But there is also an eon that has passed. The world is so different, as the A-Bomb reference suggests. Anyway, here I want to speak to my gamer friends. Not that we’ve been playing for two centuries (though games did exist in Napoleon’s time), but that an age’s work of development has occurred in gaming since Napoleon’s day. Then Bridge and Whist were common, and of course Chess, our closest progenitor for the modern boardgame. But Waterloo, specifically, became the subject for one of our first games. In fact Charles Roberts, who had made a hypothetical the subject of his first game, selected Waterloo in Europe, and Gettysburg in America as his first historical subjects.

The first insight was, you could take an event from history and make it into a boardgame. The first design innovations came on the heels of that insight–Avalon Hill’s published versions, in some editions, included an early sense for  formation (hence “front” versus “flank”) and ranged fire (with artillery units). That happened in the early 1960s.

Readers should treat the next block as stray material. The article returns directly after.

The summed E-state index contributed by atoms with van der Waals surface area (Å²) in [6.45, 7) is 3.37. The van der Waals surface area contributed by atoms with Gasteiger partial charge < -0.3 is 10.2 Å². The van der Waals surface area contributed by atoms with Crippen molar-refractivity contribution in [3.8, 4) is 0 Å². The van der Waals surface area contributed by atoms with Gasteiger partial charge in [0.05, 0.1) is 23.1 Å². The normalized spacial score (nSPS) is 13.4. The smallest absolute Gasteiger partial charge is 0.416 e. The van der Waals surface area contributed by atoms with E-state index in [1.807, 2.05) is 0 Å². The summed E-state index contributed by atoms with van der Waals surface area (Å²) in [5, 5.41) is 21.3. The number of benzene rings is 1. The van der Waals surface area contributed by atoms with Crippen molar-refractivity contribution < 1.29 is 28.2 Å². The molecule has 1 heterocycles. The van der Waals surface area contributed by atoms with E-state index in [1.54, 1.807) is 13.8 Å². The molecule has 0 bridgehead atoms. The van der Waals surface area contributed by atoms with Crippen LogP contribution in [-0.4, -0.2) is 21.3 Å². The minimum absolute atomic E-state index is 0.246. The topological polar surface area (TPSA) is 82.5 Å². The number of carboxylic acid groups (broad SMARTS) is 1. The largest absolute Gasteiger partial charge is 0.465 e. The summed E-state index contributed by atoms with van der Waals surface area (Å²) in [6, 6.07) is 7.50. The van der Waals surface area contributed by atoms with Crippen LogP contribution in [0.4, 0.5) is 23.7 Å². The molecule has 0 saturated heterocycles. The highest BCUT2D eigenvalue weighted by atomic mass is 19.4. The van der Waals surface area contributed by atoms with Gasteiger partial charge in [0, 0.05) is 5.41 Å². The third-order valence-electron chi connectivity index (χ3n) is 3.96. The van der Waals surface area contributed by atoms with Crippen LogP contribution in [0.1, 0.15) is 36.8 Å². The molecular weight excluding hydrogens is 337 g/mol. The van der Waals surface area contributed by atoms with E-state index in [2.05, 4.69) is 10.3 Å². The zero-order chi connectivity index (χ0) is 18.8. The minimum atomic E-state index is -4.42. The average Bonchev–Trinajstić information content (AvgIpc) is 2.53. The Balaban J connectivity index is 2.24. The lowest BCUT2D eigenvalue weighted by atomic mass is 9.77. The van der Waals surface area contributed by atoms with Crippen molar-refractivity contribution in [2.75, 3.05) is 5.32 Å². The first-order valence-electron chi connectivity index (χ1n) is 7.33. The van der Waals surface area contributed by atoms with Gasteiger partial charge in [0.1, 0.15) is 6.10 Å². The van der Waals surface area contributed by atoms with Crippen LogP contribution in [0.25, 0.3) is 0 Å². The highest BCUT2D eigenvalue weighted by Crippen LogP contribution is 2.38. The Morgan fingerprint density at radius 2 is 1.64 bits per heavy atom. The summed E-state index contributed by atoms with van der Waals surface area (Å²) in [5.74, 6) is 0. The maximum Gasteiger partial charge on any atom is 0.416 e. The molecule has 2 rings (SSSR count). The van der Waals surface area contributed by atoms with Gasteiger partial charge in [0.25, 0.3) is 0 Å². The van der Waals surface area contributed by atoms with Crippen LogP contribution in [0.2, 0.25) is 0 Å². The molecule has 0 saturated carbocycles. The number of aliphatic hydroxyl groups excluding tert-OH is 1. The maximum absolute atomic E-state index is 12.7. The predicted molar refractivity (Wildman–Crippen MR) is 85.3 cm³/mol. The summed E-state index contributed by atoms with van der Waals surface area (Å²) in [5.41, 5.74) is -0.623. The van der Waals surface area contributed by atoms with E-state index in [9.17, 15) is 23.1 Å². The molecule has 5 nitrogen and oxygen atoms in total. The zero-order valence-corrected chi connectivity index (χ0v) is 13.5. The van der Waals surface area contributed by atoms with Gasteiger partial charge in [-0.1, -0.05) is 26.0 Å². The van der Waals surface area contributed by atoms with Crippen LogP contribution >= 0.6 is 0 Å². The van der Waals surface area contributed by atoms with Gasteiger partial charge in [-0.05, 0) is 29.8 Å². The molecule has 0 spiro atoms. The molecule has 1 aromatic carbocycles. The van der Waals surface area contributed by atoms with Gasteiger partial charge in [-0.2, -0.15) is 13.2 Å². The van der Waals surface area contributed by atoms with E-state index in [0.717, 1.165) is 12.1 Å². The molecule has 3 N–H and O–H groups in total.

What’s interesting to look at is the evolution of boardgames, viewed specifically through the lens of the Waterloo battle. The middle 1970s were a fulcrum point when the innovations flooded the hobby one after another. In 1974 Tom Dalgleish, Ron Gibson and Lance Gutteridge brought us the simply-titled Napoleon (Columbia Games), one of their clever assays in the use of wooden blocks to simultaneously insert a fog of war element (limited intelligence) and to afford the ability to portray attrition. Game Designers’ Workshop (GDW) came out in 1975 with 1815: The Waterloo Campaign, in which Frank Chadwick brought us the concept of “blown” cavalry (horses exhausted after making a charge) and, if I recall correctly, line-of-sight checks for ranged fire.